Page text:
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TEL AVIV/RAMALLAH — Israel is ready to open peace talks with Syria immediately and without preconditions, Prime Minister Benjamin Netanyahu said yesterday after talks with US President Barack Obama. The offer followed Obama’s first White House meeting with the Israeli leader, who said he agreed on the need to widen the peace process across the Arab world but stopped short of embracing the declared US goal of Israel accepting there should be a Palestinian state in the West Bank and Gaza Strip.
“There was agreement that we must immediately launch peace talks,” Netanyahu told reporters at Tel Aviv’s Ben-Gurion Airport after returning from talks in Washington. “I said I was ready to immediately open peace talks with the Palestinians, by the way, with the Syrians as well, of course, without preconditions,” Netanyahu added.
“But I made it clear that any peace settlement must find a solution to Israel’s security needs.”
US officials, meanwhile, told the Palestinian Authority (PA) that any new American peace plan for the Middle East would call for establishing a Palestinian state with Jerusalem as its capital.
Official PA sources told Israeli Ynet news yesterday that the American officials also assured them that the new plan would include cessation of all settlement construction in West Bank as well as setting a clear timetable for the realization of the two-state solution and a commitment that the permanent peace agreement would be negotiated according to the understanding set by the Arab Peace Initiative.
An aide to Netanyahu said earlier yesterday that media focus on the idea of a two-state solution to the Israel-Palestinian conflict, favored by President Barack Obama, is “childish and stupid.” The aide, Ron Dermer, spoke to The Associated Press after Netanyahu and his entourage arrived home from Washington.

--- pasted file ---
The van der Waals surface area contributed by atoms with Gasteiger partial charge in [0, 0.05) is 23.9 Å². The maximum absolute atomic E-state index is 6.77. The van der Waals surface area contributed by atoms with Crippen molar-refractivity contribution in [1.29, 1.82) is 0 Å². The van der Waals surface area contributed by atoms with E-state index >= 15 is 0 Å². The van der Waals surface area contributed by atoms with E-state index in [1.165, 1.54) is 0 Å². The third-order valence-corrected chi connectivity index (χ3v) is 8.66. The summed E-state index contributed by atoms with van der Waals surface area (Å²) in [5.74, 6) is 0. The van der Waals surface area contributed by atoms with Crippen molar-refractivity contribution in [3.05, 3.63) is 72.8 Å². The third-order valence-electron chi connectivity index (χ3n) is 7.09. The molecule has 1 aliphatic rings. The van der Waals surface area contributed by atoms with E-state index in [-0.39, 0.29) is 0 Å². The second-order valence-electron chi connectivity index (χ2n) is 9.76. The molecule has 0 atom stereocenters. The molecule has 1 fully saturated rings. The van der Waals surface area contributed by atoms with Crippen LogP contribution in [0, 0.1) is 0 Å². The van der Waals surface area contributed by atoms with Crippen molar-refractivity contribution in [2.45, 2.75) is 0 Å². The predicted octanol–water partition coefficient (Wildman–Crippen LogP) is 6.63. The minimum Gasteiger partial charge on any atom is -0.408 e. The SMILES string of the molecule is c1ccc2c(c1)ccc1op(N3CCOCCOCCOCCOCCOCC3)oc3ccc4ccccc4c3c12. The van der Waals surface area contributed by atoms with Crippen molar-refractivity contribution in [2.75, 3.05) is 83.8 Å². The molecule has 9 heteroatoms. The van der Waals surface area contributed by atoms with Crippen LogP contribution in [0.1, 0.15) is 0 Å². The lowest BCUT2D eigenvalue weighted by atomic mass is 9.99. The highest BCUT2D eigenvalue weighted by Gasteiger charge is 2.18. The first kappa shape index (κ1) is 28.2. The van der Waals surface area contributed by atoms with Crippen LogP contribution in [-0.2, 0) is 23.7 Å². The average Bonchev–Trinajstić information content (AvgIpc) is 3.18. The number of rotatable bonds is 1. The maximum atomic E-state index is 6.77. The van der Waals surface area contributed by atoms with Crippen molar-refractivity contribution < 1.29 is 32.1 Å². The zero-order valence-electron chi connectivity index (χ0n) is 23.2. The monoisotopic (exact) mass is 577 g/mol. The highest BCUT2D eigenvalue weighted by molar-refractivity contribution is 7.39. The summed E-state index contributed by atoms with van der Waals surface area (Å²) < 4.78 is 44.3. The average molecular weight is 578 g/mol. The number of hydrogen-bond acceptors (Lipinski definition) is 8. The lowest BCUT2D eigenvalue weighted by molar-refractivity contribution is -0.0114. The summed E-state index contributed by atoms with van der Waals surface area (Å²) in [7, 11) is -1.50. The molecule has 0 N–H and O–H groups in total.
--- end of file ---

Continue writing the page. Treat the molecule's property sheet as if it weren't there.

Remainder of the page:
He denied that he had called the two-state concept itself childish and stupid, as he was quoted earlier as saying as an anonymous official briefing reporters on the plane carrying Netanyahu home.
Obama made it clear that the US backs creation of a Palestinian state, but Netanyahu has not endorsed the concept. “I told reporters that the focus by the media on the concept of solving the Israel-Palestinian issue through a two-state solution is childish and stupid, but I deny that I described the idea that way,” Dermer said.
During his talks in Washington, Netanyahu constantly tried to shift emphasis away from the Palestinian issue toward the threat posed by Iran’s nuclear program.
He and Obama publicly disagreed about the relative weight of the two issues. In a brief statement at Israel’s airport on his return, Netanyahu again began with Iran, mentioning the Palestinian issue as third on his list.
Referring to his talks with Obama, Netanyahu said, “There was an agreement that we need to immediately begin the peace process, I said I am willing to open peace talks with the Palestinians, by the way with the Syrians as well, of course without preconditions, but I made it clear that in any peace agreement there must be a solution to Israel’s special security needs.”
The United States on Tuesday stepped up pressure on Netanyahu to halt Jewish settlements. Secretary of State Hillary Clinton used a press conference to drive home the US position on settlements in the West Bank, and the issue was raised directly with Netanyahu by Sen. John Kerry during a visit to the US Congress.
“The president (Barack Obama) was very clear yesterday in his statement that he wants to see a stop to the settlements,” Clinton told reporters.
Meanwhile, the Palestinian rift widened yesterday after a new government, again headed by Western-backed Salam Fayyad took power, with Hamas categorically rejecting the Cabinet.
Fayyad and the new ministers took the oath of office in the West Bank town of Ramallah on Tuesday.
Knight Ridder/Tribune Business News – May 21, 2009
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